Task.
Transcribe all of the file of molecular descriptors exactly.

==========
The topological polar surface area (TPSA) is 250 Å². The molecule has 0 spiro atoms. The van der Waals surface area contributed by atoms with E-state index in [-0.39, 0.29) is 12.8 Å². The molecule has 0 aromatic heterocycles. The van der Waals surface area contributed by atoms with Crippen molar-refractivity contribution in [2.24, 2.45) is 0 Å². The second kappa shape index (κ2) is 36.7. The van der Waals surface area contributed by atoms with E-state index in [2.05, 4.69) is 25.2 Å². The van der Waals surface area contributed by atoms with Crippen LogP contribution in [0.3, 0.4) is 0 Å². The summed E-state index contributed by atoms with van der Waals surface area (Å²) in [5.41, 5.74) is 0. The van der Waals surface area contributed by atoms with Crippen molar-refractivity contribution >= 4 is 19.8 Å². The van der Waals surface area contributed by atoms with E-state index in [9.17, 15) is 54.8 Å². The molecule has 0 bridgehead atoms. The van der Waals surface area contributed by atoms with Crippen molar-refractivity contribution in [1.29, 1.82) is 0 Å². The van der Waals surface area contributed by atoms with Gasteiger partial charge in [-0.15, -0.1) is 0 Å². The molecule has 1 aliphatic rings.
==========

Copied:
The topological polar surface area (TPSA) is 250 Å². The molecule has 0 spiro atoms. The van der Waals surface area contributed by atoms with E-state index in [-0.39, 0.29) is 12.8 Å². The molecule has 0 aromatic heterocycles. The van der Waals surface area contributed by atoms with Crippen molar-refractivity contribution in [2.24, 2.45) is 0 Å². The second kappa shape index (κ2) is 36.7. The van der Waals surface area contributed by atoms with E-state index in [2.05, 4.69) is 25.2 Å². The van der Waals surface area contributed by atoms with Crippen LogP contribution in [0.3, 0.4) is 0 Å². The summed E-state index contributed by atoms with van der Waals surface area (Å²) in [5.41, 5.74) is 0. The van der Waals surface area contributed by atoms with Crippen molar-refractivity contribution >= 4 is 19.8 Å². The van der Waals surface area contributed by atoms with E-state index in [9.17, 15) is 54.8 Å². The molecule has 0 bridgehead atoms. The van der Waals surface area contributed by atoms with Crippen molar-refractivity contribution in [1.29, 1.82) is 0 Å². The van der Waals surface area contributed by atoms with Gasteiger partial charge in [-0.15, -0.1) is 0 Å². The molecule has 1 aliphatic rings.